Events 2002-2004


'Out of Conflict: Peace, Change and Justice'

Colloquium, 6 November 2002.

Organisors: Dr Kirsten Campbell and Dr Vikki Bell, Unit for Global Justice. 
Sponsored by the journal Social and Legal Studies.

This one day event on interdisciplinary approaches to Peace and Transitional Justice addressed peace processes, the role of law in transitional justice, criminal justice, dealing with the past. Countries in focus included: South Africa, Northern Ireland and former Yugoslavia.

Speakers: Colm Campbell, University of Ulster; Kirsten Campbell, Goldsmiths college; Emilios Christodoulidis, Edinburgh University; Cahal McLaughlin, Royal Holloway; Vanessa Pupovac, Nottingham University.

See: 'Out of Conflict', Special issue, Social and Legal Studies, 13: 3 (2004), edited by Vikki Bell and Kirsten Campbell.


States of Violence

Seminar Series, 2004

Organisers: Dr Kirsten Campbell, Law, Justice, and Social Change Research Unit, Department of Sociology, and Dr James Martin, Governance and Democracy Research Unit, Department of Politics.

This series of seminars explored the contemporary challenges to conventional understandings of the relationship between states and violence. The seminars addressed international and national conflicts, ranging from Palestine to former Yugoslavia, and the failures and successes of attempts to address them.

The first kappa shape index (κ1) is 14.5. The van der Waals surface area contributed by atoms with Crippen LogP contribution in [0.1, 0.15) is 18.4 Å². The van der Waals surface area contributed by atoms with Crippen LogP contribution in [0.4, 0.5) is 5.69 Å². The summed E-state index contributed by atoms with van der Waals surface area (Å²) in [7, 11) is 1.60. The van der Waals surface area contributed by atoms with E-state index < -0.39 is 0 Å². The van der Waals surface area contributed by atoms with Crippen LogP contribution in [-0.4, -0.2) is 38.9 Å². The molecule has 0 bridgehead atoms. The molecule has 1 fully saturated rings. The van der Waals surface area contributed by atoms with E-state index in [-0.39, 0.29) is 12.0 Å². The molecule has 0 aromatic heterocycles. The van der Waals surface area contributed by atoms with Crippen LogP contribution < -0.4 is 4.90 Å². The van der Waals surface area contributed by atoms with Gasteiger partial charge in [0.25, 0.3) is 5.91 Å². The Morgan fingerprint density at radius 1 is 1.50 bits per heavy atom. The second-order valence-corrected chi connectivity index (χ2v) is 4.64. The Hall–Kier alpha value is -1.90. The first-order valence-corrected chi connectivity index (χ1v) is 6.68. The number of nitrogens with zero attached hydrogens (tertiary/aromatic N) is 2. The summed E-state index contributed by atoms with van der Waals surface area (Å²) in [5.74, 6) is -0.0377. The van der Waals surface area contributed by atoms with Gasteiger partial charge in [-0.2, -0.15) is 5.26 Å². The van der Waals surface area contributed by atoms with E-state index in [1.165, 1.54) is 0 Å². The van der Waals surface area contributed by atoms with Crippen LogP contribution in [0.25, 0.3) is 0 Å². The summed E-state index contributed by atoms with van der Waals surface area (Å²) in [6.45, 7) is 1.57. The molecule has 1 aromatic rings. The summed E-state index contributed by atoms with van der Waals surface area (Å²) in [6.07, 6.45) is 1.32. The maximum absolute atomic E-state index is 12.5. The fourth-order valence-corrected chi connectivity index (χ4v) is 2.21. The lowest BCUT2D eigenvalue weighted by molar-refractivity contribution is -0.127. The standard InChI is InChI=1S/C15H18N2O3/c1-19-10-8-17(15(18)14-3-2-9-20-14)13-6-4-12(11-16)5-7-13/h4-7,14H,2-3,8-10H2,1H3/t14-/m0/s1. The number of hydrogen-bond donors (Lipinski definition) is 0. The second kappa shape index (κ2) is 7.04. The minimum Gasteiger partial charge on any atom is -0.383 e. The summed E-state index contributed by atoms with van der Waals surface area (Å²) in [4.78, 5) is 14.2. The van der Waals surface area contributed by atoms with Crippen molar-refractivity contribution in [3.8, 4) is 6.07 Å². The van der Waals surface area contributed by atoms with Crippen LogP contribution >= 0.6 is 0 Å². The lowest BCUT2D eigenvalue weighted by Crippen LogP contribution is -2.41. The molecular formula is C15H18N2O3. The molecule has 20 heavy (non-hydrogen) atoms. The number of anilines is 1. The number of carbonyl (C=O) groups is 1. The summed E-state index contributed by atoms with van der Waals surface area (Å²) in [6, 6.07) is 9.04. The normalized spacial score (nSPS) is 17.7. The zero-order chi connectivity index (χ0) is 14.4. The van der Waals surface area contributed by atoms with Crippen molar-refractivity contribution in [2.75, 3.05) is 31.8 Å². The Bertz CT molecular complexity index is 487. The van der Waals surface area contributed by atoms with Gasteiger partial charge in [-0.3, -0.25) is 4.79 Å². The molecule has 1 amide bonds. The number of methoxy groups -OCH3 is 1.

'Harms in the Laws of War', Kirsten Campbell, Department of Sociology 'Death and Politics: Empire and a "New" Politics of Resistance, Pal Ahluwalia, Department of Politics
'Law against Genocide: Cosmopolitan trials', David Hirsh, Department of Sociology
Scholarly Approaches to the Disintegration of Yugoslavia, Jasna Dragovic-Soso, Department of Politics


The Sociology of Human Rights: Researching Human Rights

Workshop, 2004

Organisers: Andrew Barry, Kirsten Campbell, and Kate Nash, Department of Sociology.

Sociologists have traditionally been sceptical of human rights but a recognisable field called 'the sociology of human rights' is now emerging. This workshop explored what a sociological notion of human rights might mean. The workshop considered themes such as: the relationship between law and human rights, the category of practices we call 'human rights', the relationship between human rights and identity, and how we research human rights.

Speakers: Meltem Ahiska, Joanna Ewart-James, Andrew Barry, Kirsten Campbell, David Hirsh, and Kate Nash